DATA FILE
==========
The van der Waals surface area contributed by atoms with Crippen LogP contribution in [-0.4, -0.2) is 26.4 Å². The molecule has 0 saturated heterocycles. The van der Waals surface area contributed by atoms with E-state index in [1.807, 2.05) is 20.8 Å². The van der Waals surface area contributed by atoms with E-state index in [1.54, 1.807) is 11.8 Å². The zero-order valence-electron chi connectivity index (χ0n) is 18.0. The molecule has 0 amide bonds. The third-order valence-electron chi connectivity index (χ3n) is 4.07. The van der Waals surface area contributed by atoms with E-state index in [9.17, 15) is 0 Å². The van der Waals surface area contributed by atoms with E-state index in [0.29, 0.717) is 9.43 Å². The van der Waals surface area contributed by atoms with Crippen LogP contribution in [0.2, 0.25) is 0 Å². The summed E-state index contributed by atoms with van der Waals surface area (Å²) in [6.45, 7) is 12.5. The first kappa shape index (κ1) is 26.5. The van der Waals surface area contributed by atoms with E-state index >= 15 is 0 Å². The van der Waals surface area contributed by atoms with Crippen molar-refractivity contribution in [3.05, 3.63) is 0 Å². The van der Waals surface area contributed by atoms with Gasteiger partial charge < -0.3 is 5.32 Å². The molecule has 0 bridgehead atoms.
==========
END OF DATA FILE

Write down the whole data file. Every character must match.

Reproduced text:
The van der Waals surface area contributed by atoms with Crippen LogP contribution in [-0.4, -0.2) is 26.4 Å². The molecule has 0 saturated heterocycles. The van der Waals surface area contributed by atoms with E-state index in [1.807, 2.05) is 20.8 Å². The van der Waals surface area contributed by atoms with E-state index in [1.54, 1.807) is 11.8 Å². The zero-order valence-electron chi connectivity index (χ0n) is 18.0. The molecule has 0 amide bonds. The third-order valence-electron chi connectivity index (χ3n) is 4.07. The van der Waals surface area contributed by atoms with E-state index in [9.17, 15) is 0 Å². The van der Waals surface area contributed by atoms with E-state index in [0.29, 0.717) is 9.43 Å². The van der Waals surface area contributed by atoms with Crippen LogP contribution in [0.2, 0.25) is 0 Å². The summed E-state index contributed by atoms with van der Waals surface area (Å²) in [6.45, 7) is 12.5. The first kappa shape index (κ1) is 26.5. The van der Waals surface area contributed by atoms with E-state index >= 15 is 0 Å². The van der Waals surface area contributed by atoms with Crippen molar-refractivity contribution in [3.05, 3.63) is 0 Å². The van der Waals surface area contributed by atoms with Gasteiger partial charge < -0.3 is 5.32 Å². The molecule has 0 bridgehead atoms.